console.log(term[0].textContent);

var details = document.querySelector('[data-type="details"]');
console.log(details.textContent);
<dl>
  <dt data-type="term">Thing</dt>
  <dd data-type="details">The most generic type.</dd>
</dl>

2

Here is an interesting solution: it uses the browsers CSS engine to to add a dummy property to elements matching the selector and then evaluates the computed style to find matched elements:

It does dynamically create a style rule [...] It then scans the whole document (using the much decried and IE-specific but very fast document.all) and gets the computed style for each of the elements. We then look for the foo property on the resulting object and check whether it evaluates as “bar”. For each element that matches, we add to an array.

2
  • 1
    Right, I removed the hint about old browsers. Commented Aug 16, 2011 at 21:04
  • yeah easy to miss the tag. because it is html5 we are all suggesting document.querySelectorAll (and the data-* attribute is html5 specific too).
    – shawndumas
    Commented Aug 16, 2011 at 21:10
-4

While not as pretty as querySelectorAll (which has a litany of issues), here's a very flexible function that recurses the DOM and should work in most browsers (old and new). As long as the browser supports your condition (ie: data attributes), you should be able to retrieve the element.

To the curious: Don't bother testing this vs. QSA on jsPerf. Browsers like Opera 11 will cache the query and skew the results.

Code:

function recurseDOM(start, whitelist)
{
    /*
    *    @start:        Node    -    Specifies point of entry for recursion
    *    @whitelist:    Object  -    Specifies permitted nodeTypes to collect
    */

    var i = 0, 
    startIsNode = !!start && !!start.nodeType, 
    startHasChildNodes = !!start.childNodes && !!start.childNodes.length,
    nodes, node, nodeHasChildNodes;
    if(startIsNode && startHasChildNodes)
    {       
        nodes = start.childNodes;
        for(i;i<nodes.length;i++)
        {
            node = nodes[i];
            nodeHasChildNodes = !!node.childNodes && !!node.childNodes.length;
            if(!whitelist || whitelist[node.nodeType])
            {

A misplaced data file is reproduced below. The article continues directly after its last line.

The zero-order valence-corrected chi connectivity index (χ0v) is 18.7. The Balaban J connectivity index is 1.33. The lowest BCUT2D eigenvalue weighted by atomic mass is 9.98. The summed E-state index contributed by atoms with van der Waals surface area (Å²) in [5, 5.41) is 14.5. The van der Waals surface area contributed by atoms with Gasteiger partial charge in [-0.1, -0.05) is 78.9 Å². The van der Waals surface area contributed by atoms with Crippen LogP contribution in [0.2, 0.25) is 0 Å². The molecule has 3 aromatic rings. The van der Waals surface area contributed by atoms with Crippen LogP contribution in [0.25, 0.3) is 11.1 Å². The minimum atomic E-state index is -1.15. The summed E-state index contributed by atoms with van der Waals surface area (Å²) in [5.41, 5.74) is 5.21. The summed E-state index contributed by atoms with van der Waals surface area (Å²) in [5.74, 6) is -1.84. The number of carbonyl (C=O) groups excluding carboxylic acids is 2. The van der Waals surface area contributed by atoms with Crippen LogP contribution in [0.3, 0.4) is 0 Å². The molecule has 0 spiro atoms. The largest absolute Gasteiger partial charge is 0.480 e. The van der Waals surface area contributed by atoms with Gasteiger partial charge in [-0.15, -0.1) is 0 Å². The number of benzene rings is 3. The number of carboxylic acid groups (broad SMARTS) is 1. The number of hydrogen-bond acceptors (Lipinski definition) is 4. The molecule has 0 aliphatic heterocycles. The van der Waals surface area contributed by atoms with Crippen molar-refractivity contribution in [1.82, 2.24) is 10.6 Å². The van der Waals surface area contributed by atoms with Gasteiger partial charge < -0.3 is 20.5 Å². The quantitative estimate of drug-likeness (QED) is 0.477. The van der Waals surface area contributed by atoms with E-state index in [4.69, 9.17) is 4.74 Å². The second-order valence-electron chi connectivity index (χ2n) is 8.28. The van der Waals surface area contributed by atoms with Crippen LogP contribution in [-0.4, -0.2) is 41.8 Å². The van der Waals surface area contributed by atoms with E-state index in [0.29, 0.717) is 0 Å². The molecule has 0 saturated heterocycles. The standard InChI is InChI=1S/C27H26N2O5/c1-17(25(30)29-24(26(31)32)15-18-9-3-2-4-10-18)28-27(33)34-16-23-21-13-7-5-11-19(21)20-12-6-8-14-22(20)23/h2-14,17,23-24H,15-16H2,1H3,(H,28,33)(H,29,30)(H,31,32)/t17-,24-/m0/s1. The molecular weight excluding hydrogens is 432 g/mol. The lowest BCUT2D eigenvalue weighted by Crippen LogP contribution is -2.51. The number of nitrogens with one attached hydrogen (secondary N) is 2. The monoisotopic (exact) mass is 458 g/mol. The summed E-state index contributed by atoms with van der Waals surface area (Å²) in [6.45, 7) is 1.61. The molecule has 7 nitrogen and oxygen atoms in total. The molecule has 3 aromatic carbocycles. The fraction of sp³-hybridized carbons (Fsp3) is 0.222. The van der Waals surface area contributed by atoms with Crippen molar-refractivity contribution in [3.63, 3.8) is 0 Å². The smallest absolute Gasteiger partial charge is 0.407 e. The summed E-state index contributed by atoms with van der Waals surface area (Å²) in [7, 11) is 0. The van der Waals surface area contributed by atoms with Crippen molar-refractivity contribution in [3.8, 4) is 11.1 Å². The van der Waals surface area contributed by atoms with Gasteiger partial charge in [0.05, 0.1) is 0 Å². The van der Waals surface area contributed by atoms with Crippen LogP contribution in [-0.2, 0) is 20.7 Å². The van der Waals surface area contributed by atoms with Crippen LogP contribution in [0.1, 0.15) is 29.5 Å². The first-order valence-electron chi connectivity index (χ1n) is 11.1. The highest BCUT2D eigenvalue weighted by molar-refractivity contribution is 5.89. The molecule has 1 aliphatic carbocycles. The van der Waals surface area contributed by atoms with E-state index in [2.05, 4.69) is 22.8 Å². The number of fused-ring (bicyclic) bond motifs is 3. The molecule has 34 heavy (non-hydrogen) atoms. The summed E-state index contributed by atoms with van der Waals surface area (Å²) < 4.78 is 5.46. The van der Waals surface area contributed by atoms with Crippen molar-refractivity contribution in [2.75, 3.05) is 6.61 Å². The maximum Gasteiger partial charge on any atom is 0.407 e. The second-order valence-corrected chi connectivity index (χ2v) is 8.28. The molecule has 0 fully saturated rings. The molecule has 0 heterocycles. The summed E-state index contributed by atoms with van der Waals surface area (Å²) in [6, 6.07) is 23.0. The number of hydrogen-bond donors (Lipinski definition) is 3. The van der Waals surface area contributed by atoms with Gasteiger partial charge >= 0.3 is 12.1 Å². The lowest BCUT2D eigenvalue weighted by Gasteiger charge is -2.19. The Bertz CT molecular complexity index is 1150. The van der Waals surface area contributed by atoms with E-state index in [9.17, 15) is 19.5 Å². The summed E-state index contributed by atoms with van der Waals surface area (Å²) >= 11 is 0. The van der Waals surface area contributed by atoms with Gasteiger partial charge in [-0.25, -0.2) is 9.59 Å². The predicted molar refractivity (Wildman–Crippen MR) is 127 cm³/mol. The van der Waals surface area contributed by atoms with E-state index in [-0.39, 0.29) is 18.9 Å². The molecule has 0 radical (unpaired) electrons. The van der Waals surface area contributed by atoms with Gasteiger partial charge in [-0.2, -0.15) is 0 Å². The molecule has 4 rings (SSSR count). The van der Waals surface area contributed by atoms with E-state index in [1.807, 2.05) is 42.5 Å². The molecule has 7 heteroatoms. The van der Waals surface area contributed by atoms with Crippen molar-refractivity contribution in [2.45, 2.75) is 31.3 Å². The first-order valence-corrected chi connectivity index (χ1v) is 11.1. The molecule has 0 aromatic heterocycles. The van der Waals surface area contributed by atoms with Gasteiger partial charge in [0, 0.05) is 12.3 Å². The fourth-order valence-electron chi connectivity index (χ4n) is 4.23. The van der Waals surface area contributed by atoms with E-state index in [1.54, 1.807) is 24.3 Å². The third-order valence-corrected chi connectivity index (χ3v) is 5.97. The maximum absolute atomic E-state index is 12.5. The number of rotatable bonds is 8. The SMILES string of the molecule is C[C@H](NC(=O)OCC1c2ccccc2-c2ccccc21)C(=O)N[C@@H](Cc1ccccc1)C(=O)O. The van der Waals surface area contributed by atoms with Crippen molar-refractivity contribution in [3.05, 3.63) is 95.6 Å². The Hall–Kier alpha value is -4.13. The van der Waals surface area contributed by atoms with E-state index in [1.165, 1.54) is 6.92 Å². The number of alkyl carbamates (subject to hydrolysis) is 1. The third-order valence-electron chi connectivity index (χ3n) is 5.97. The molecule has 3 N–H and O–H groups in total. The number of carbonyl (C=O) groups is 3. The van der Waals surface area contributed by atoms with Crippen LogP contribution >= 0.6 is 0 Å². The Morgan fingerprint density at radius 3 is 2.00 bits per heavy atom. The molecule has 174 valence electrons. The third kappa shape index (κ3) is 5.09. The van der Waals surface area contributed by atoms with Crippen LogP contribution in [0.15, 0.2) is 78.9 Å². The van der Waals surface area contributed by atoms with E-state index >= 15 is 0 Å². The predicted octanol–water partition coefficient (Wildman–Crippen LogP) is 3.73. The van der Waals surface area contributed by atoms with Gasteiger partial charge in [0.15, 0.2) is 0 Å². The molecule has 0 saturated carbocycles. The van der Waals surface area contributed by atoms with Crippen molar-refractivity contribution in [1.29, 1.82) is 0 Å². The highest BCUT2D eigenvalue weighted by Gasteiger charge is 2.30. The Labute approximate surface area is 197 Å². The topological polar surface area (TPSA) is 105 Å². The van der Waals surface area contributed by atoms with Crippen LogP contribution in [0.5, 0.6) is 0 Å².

//condition here
                if(!!node.dataset && !!node.dataset.foo)
                {
                    //handle results here
                }
                if(nodeHasChildNodes)
                {
                    recurseDOM(node, whitelist);
                }
            }
            node = null;
            nodeHasChildNodes = null;
        }
    }
}

You can then initiate it with the following:

recurseDOM(document.body, {"1": 1}); for speed, or just recurseDOM(document.body);

Example with your specification: http://jsbin.com/unajot/1/edit

Example with differing specification: http://jsbin.com/unajot/2/edit

5
  • 26
    What is the litany of issues with querySelectorAll? Commented Apr 5, 2016 at 1:53
  • 10
    I would also love to hear about these issues.
    – Sean_A91
    Commented May 13, 2016 at 1:25
  • 5
    Now, we'll never know which litany was that. One more chapter for the Eternal Mysteries from SO
    – brasofilo
    Commented Jan 30, 2019 at 13:37
  • downvoting this. It is completely over coded and unnecessary with the querySelectorAll api
    – dman
    Commented Oct 29, 2019 at 17:24
  • 2
    A little over the top for the question maybe, but it's a well coded solution, in pure vanilla, as the OP asked. If you didn't already know how slow document.querySelectorAll is compared to the numerous other ways you can iterate over and find elements, you shouldn't have downvoted this. I think it's a cool demonstration of what is possible, Commented Jun 18, 2021 at 8:49
-5
var matches = new Array();

var allDom = document.getElementsByTagName("*");
for(var i =0; i < allDom.length; i++){
    var d = allDom[i];
    if(d["data-foo"] !== undefined) {
         matches.push(d);
    }
}

Not sure who dinged me with a -1, but here's the proof.

http://jsfiddle.net/D798K/2/

6
  • 4
    your mostly "right" just not correct. Im pretty sure someone gave you the -1 because your doing alot of extra work to get the elements, and then putting the collection in an array. I didnt give the -1 just dislike when theres no explanation to one.
    – Loktar
    Commented Aug 16, 2011 at 20:51
  • 2
    expensive (all elements on the page), also use the array literal notation (i.e. []), and on top of it, it does not work. see for yourself --> jsbin.com/ipisul/edit#javascript,html
    – shawndumas
    Commented Aug 16, 2011 at 20:55
  • 2
    Though the OP is using HTML 5 anyways, getElementsByTagName with a global (*) selector is broken in older IE builds. This is where a recursive DOM search gets the job done. There is also no "data-foo" property on an ElementNode that's mapped from the data-foo attribute. You're looking for the dataset object (ie: node.dataset.foo.
    – user1385191
    Commented Aug 16, 2011 at 20:57
  • @shawndumas - it appears whatever you were having was a PEBKAC. jsfiddle.net/D798K/2. It works. Ultimately, I'd -1 myself for this answer anyways - I missed the words "most efficient" in the OP's question...
    – Brian
    Commented Aug 17, 2011 at 9:54
  • @Brian - does the jsbin.com/ipisul one work for you? cause your jsfiddle one is not working in my (work-place demanded) ie9...
    – shawndumas
    Commented Aug 17, 2011 at 11:25